Missing quality of life data will be addressed according to the recommendations of the EORTC scoring manual for quality-of-life questionnaires.


DGE is a common complication after ppPD. Despite numerous efforts to reduce DGE, most surgical modifications have not been associated with improved rates of DGE in prospective randomised controlled trials or meta-analysis. This underscores the difficulty of preventing and treating DGE. Several factors a likely to contribute to the development of DGE. Intraoperative endoluminal pyloromyotomy could reduce the potential impact of pyloric dysregulation or pyloric spasm on the development of DGE after ppPD. To our knowledge, this is the first randomised trial to investigate the impact of intraoperative pyloromyotomy on DGE. Results from a meta-analysis and larger randomised trials investigating the influence of pyloric resection during ppPD question pyloric dysregulation as the main aetiology for DGE [20, 22, 32]. Instead, these findings support a multifactorial aetiology and highlight the incompletely understood mechanisms leading to DGE. In our retrospective analysis, we showed that intraoperative endoluminal pyloromyotomy was associated with a significant reduction in the rate of DGE in both univariate and multivariate analyses [27]. Because retrospective studies are inherently subject to certain limitations such as incomplete documentation, interpretation bias and selection bias, we decided to verify our results with a prospective randomised trial.

As quality of life is essential for every cancer patient, it has understandably become an increasing focus of cancer research in recent years [33]. Therefore, we decided to include quality of life as a secondary endpoint, which will be measured with an established and validated questionnaire. This allows us to additionally analyse a strongly patient-centred endpoint.

The trial is currently recruiting patients and the results will provide additional data on a simple surgical technique that could reduce the incidence of postoperative DGE.

Trial status

The trial has been registered in the German Clinical Trials Register (DRKS00013503), on 27 December 2017. The full WHO trial registration dataset is available through the WHO ICTRP search portal. The protocol version is 2017-03; 16 October 2017, Recruitment began on 16 February 2018. The expected date for recruitment completion is September 2022.

Availability of data and materials

After publication of the study results, a fully anonymised data set and the statistical code can be made available upon justified scientific request and after ethical approval has been granted. Depending on the extent of the data use and the planned research, either appropriate credit or co-authorship must be granted to the authors of this study. A sample of the CRF used for this study can be provided upon justified scientific request.



Delayed gastric emptying


European Organisation for Research and Treatment of Cancer


Intraductal papillary mucinous neoplasia


International Study Group of Pancreatic Surgery


Nasogastric tube


Postoperative day


Pylorus-preserving pancreaticoduodenectomy


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We would like to thank Yarema Okhrin from the Department of Statistics at the University of Augsburg for his consultation regarding the sample size calculation.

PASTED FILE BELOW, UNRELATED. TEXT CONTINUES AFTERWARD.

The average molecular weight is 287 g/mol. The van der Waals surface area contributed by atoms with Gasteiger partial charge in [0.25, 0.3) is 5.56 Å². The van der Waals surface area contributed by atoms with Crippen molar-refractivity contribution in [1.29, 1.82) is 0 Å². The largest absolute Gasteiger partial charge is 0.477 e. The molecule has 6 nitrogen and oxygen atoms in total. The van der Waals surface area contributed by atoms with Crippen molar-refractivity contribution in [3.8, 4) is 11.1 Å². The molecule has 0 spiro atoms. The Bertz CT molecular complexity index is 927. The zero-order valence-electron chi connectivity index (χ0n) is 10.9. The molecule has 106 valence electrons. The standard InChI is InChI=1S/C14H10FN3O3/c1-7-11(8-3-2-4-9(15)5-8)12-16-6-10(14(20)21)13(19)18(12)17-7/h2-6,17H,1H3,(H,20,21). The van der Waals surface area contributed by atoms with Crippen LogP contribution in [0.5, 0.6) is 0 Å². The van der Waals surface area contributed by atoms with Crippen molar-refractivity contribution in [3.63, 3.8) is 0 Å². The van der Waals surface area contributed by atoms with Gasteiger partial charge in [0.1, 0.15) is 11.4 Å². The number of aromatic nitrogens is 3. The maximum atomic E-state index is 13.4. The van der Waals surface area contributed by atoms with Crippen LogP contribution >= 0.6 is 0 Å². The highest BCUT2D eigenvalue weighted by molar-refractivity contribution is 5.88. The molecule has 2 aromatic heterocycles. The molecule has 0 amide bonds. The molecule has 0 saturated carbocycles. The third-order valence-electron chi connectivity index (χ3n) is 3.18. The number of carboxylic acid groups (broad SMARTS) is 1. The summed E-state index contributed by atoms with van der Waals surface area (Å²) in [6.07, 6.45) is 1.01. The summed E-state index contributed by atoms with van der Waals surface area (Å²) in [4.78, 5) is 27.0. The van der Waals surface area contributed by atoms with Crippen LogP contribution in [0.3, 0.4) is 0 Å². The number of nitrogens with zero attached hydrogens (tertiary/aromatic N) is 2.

Biological specimen

There will be no collection of biological specimens.


Study findings will be submitted for publication in peer-reviewed journals. Substantial contributions to the conception or design of the work or the acquisition, analysis, or interpretation of data for the work, drafting the work or revising it critically for important intellectual content and final approval of the version to be published will constitute authorship on any publications arising from the trial.


This is an academic investigator-initiated trial without specific funding and without non-financial support. Open Access funding enabled and organized by Projekt DEAL.

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Authors and Affiliations



MCS, DRMP and MA designed the study protocol. MCS, DRMP, SW, MH and JG developed the evaluation plan. MCS drafted the initial manuscript. MH, BG, FS, DV, SW and MA critically revised the manuscript for important intellectual content. Final approval of the version to be published was given by all authors. MCS and MA take responsibility for the work and controlled the decision to publish. The corresponding author attests that all listed authors meet the authorship criteria and that no others meeting the criteria have been omitted.

Corresponding author

Correspondence to Matthias C. Schrempf.

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Ethics approval and consent to participate

The study has been approved by the Ethics Committee of the Ludwig Maximilian University (LMU), Munich (reference number 17-605). All protocol amendments will be submitted to the Ethics Committee of the LMU, Munich and approval must be obtained before taking effect. Informed written consent is obtained from all participants prior to enrolment. Participants have the option to give or withhold consent to the collection and use of participant data for ancillary studies.

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Not applicable.

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Schrempf, M.C., Pinto, D.R.M., Wolf, S. et al. Intraoperative endoluminal pyloromyotomy for reduction of delayed gastric emptying after pylorus preserving partial pancreaticoduodenectomy (PORRIDGE trial): study protocol for a randomised controlled trial. Trials 23, 74 (2022).